This week's giveaway is in the Spring forum. We're giving away four copies of REST with Spring (video course) and have Eugen Paraschiv on-line! See this thread for details.

Hi I can tell You only about balanced binary trees. i mean the name tells you right away. Balanced means the child (left or right) can not be more than one level bigger than its sibling. It means it is balanced. the inner working of a tree are such that if the one child becomes more than one level deeper or bigger than the other one, then tree is going to balance itself right away. You want to have it balanced so You can do the search in the O( log N) on average. Vladan

Overview A Binary Space Partitioning (BSP) tree represents a recursive, hierarchical partitioning, or subdivision, of n-dimensional space into convex subspaces. BSP tree construction is a process which takes a subspace and partitions it by any hyperplane that intersects the interior of that subspace. The result is two new subspaces that can be further partitioned by recursive application of the method.

A "hyperplane" in n-dimensional space is an n-1 dimensional object which can be used to divide the space into two half-spaces. For example, in three dimensional space, the "hyperplane" is a plane. In two dimensional space, a line is used. BSP trees are extremely versatile, because they are powerful sorting and classification structures. They have uses ranging from hidden surface removal and ray tracing hierarchies to solid modeling and robot motion planning.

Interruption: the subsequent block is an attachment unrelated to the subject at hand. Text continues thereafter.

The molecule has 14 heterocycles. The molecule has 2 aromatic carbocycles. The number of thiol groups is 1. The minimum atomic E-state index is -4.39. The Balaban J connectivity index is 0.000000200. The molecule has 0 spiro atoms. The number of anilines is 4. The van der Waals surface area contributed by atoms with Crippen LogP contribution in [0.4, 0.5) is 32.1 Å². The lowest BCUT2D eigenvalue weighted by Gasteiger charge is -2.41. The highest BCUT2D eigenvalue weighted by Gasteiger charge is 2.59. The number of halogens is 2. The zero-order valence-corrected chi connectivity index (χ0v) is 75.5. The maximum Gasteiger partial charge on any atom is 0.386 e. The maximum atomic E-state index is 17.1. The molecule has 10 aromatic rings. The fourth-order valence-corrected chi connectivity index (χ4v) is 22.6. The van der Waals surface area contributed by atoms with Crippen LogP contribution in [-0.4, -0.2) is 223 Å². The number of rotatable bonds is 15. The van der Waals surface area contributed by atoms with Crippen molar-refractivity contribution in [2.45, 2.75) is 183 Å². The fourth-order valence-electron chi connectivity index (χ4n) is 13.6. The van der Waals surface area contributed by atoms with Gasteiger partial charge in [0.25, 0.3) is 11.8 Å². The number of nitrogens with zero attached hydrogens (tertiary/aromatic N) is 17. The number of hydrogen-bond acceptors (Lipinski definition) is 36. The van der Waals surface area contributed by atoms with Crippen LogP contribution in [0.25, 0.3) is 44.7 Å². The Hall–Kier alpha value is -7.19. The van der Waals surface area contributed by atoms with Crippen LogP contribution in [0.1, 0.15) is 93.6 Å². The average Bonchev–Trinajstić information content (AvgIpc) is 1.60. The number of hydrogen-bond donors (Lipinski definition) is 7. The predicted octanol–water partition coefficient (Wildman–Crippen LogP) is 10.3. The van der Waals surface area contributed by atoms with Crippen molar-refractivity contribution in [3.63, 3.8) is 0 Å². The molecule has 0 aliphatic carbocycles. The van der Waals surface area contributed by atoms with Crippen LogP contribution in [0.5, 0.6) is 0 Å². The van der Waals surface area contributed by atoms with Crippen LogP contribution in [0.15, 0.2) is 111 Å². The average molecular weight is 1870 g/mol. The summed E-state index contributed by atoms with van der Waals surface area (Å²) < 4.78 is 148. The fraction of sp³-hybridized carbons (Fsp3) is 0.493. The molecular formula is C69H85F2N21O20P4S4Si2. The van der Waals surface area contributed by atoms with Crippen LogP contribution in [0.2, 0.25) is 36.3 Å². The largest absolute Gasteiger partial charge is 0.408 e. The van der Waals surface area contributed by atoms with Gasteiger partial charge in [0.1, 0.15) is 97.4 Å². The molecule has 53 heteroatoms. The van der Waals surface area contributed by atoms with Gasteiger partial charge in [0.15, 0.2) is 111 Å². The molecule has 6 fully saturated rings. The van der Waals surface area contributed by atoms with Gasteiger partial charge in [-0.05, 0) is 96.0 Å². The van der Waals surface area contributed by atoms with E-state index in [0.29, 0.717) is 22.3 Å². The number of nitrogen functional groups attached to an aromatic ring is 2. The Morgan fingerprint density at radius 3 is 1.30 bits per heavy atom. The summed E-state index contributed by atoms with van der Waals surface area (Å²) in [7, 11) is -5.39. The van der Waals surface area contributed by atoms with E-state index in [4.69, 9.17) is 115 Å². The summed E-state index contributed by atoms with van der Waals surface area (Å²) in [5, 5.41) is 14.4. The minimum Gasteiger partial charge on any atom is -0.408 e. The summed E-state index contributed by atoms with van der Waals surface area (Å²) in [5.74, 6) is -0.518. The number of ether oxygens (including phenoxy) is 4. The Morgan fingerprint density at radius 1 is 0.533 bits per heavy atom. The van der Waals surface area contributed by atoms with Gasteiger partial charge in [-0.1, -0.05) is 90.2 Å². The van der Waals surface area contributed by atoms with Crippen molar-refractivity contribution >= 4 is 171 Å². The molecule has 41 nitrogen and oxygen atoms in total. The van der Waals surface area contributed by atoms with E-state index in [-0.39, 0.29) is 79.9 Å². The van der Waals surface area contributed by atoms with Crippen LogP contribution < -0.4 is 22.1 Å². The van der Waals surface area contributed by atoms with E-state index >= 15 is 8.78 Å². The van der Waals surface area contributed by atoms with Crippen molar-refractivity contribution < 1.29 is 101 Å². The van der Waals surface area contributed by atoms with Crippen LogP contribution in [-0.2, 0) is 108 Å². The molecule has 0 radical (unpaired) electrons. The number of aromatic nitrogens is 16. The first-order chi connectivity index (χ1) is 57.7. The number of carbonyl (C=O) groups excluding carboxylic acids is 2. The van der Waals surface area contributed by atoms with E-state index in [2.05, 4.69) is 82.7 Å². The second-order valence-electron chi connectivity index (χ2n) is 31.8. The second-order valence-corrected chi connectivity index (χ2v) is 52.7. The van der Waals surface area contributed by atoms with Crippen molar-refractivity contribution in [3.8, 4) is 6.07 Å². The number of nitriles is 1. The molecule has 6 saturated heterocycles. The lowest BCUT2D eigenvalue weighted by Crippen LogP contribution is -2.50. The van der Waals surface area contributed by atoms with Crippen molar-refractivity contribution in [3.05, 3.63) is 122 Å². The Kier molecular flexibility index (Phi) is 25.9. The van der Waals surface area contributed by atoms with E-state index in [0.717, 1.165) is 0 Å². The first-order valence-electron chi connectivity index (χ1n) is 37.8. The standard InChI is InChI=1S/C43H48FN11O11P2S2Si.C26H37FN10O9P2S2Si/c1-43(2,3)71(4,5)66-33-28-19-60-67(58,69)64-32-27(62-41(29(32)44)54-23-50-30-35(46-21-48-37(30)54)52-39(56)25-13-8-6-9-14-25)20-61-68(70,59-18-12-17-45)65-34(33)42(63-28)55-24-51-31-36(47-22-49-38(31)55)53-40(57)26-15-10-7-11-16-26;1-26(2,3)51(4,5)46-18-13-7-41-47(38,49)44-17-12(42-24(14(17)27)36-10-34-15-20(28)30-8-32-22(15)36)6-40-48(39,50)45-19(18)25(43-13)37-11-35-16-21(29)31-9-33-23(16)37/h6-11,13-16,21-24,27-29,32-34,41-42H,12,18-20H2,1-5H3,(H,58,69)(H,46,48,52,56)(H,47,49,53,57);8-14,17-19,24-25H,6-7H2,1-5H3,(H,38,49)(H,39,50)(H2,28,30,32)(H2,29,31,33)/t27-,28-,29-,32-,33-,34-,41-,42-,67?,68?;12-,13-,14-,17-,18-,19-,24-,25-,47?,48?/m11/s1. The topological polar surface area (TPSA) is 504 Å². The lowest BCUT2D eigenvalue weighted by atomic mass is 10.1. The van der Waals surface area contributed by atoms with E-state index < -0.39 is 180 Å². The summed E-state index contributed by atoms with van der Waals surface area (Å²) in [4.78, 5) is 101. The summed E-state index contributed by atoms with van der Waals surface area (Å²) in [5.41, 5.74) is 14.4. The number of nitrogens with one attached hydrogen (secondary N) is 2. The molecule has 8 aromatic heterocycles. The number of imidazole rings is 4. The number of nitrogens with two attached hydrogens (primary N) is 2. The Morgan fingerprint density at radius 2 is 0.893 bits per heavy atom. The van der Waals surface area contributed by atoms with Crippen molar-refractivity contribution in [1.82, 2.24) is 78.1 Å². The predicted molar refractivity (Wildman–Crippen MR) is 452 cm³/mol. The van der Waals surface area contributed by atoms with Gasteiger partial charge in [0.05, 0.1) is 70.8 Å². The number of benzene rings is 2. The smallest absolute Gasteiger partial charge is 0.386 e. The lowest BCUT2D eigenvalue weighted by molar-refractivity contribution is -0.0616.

Example An easy way to think about BSP trees is to limit the discussion to two dimensions. To simplify the situation, let's say that we will use only lines parallel to the X or Y axis, and that we will divide the space equally at each node. For example, given a quare somewhere in the XY plane, we select the first split, and thus the root of the BSP Tree, to cut the square in half in the X direction. At each slice, we will choose a line of the opposite orientation from the last one, so the second slice will divide each of the new pieces in the Y direction. This process will continue recursively until we reach a stopping point, and looks like this:

The resulting BSP tree looks like this at each step:

Other space partitioning structures BSP trees are closely related to Quadtrees and Octrees. Quadtrees and Octrees are space partitioning trees which recursively divide subspaces into four and eight new subspaces, respectively. A BSP Tree can be used to simulate both of these structures. --

erich brant
Ranch Hand

Joined: Sep 27, 2000
Posts: 246

posted

0

Thanks. Also can you put some working code examples?